Lindsey, S., & Gaskell, M. G. (2010). A complementary systems account of word learning in L1 and L2. Language Learning, 60(Suppl. 2), 45–63.Find this resource:

Menn, L., Schmidt, E., & Nicholas, B. (2013). Challenges to theories, charges to a model: The linked-attractor model of phonological development. In M. M. Vihman & T. Keren-Portnoy (Eds.), The emergence of phonology: Whole word approaches, cross-linguistic evidence. Cambridge, U.K.: Cambridge University Press.Find this resource:

Munson, B., Edwards, J., & Beckman, M. E. (2012). Phonological representation in language acquisition: Climbing the ladder of abstraction. In A. C. Cohn, C. Fougeron, & M. K. Huffman (Eds.), Oxford handbook of laboratory phonology (pp. 288–309). Oxford: Oxford University Press.Find this resource:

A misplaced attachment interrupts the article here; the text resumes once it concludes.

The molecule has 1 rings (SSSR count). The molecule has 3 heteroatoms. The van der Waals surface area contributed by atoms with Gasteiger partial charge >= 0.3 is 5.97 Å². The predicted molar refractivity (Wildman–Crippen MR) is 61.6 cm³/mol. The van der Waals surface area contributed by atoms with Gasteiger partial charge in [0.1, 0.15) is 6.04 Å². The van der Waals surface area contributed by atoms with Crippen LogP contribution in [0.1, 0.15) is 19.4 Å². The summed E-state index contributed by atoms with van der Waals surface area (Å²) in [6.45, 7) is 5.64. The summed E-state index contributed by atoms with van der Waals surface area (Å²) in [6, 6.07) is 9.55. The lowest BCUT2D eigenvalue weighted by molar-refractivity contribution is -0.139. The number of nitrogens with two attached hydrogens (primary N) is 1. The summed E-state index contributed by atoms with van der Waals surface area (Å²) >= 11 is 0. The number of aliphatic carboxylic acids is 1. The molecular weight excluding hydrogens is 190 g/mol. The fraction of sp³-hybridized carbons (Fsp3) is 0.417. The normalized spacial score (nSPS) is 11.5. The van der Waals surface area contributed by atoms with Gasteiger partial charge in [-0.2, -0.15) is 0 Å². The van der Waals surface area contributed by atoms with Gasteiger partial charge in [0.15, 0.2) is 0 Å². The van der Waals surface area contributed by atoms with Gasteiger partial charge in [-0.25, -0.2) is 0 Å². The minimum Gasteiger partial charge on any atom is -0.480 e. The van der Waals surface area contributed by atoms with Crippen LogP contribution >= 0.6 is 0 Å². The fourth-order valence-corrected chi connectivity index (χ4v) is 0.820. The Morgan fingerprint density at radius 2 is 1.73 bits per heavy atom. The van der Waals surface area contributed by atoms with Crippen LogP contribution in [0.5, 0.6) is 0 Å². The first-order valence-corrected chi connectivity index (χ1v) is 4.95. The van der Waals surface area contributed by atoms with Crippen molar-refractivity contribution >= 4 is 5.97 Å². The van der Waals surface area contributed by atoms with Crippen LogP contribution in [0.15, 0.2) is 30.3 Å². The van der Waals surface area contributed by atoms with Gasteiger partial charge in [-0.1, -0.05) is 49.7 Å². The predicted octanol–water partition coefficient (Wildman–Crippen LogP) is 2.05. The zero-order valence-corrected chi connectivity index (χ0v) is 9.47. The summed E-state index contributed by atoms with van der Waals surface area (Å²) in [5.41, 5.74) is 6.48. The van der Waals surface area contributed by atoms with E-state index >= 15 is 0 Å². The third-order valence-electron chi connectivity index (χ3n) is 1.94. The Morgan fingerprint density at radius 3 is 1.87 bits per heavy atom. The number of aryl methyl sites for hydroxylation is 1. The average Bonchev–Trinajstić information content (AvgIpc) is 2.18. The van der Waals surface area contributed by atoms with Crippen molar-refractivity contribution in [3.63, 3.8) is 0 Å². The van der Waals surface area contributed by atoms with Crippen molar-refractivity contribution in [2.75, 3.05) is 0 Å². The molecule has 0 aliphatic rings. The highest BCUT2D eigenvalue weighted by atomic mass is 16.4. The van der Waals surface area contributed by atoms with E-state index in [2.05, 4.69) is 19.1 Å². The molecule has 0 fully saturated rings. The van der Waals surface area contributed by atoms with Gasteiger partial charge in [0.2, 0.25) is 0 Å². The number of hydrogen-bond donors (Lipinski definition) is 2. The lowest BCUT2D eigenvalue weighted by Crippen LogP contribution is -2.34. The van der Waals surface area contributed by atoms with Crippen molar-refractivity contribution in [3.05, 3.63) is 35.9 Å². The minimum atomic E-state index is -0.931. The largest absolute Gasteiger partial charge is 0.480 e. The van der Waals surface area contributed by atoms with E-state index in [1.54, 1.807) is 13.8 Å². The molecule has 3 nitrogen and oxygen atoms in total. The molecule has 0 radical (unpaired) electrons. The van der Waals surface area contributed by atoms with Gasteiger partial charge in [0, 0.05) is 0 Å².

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Notes:

(1.) Arabic constitutes a notable exception (Khattab & Al Tamimi, 2013): Although geminates are common word-medially and are picked up and used early by the children, ‘null’ (vowel) onsets are rare, presumably due to shaping by the adult language, whose structure requires provision of a glottal stop wherever full consonantal onset is absent.